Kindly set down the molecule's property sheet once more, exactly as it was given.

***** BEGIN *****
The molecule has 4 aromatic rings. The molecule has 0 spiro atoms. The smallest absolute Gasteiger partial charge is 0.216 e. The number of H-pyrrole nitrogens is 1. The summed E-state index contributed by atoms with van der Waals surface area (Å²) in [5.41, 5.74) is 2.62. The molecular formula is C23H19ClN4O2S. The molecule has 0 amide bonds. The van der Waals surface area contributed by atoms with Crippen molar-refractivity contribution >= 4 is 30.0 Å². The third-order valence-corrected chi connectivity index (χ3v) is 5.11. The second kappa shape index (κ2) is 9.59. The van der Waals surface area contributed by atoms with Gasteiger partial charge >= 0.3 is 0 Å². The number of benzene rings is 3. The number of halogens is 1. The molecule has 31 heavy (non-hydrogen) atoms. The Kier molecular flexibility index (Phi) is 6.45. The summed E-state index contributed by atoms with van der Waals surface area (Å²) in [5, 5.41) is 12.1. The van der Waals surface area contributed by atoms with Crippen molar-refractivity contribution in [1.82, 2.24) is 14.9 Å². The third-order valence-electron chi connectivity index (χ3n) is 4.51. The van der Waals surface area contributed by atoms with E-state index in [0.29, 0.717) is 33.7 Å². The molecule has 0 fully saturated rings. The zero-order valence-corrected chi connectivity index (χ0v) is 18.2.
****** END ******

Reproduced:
The molecule has 4 aromatic rings. The molecule has 0 spiro atoms. The smallest absolute Gasteiger partial charge is 0.216 e. The number of H-pyrrole nitrogens is 1. The summed E-state index contributed by atoms with van der Waals surface area (Å²) in [5.41, 5.74) is 2.62. The molecular formula is C23H19ClN4O2S. The molecule has 0 amide bonds. The van der Waals surface area contributed by atoms with Crippen molar-refractivity contribution >= 4 is 30.0 Å². The third-order valence-corrected chi connectivity index (χ3v) is 5.11. The second kappa shape index (κ2) is 9.59. The van der Waals surface area contributed by atoms with Gasteiger partial charge >= 0.3 is 0 Å². The number of benzene rings is 3. The number of halogens is 1. The molecule has 31 heavy (non-hydrogen) atoms. The Kier molecular flexibility index (Phi) is 6.45. The summed E-state index contributed by atoms with van der Waals surface area (Å²) in [5, 5.41) is 12.1. The van der Waals surface area contributed by atoms with Crippen molar-refractivity contribution in [1.82, 2.24) is 14.9 Å². The third-order valence-electron chi connectivity index (χ3n) is 4.51. The van der Waals surface area contributed by atoms with E-state index in [0.29, 0.717) is 33.7 Å². The molecule has 0 fully saturated rings. The zero-order valence-corrected chi connectivity index (χ0v) is 18.2.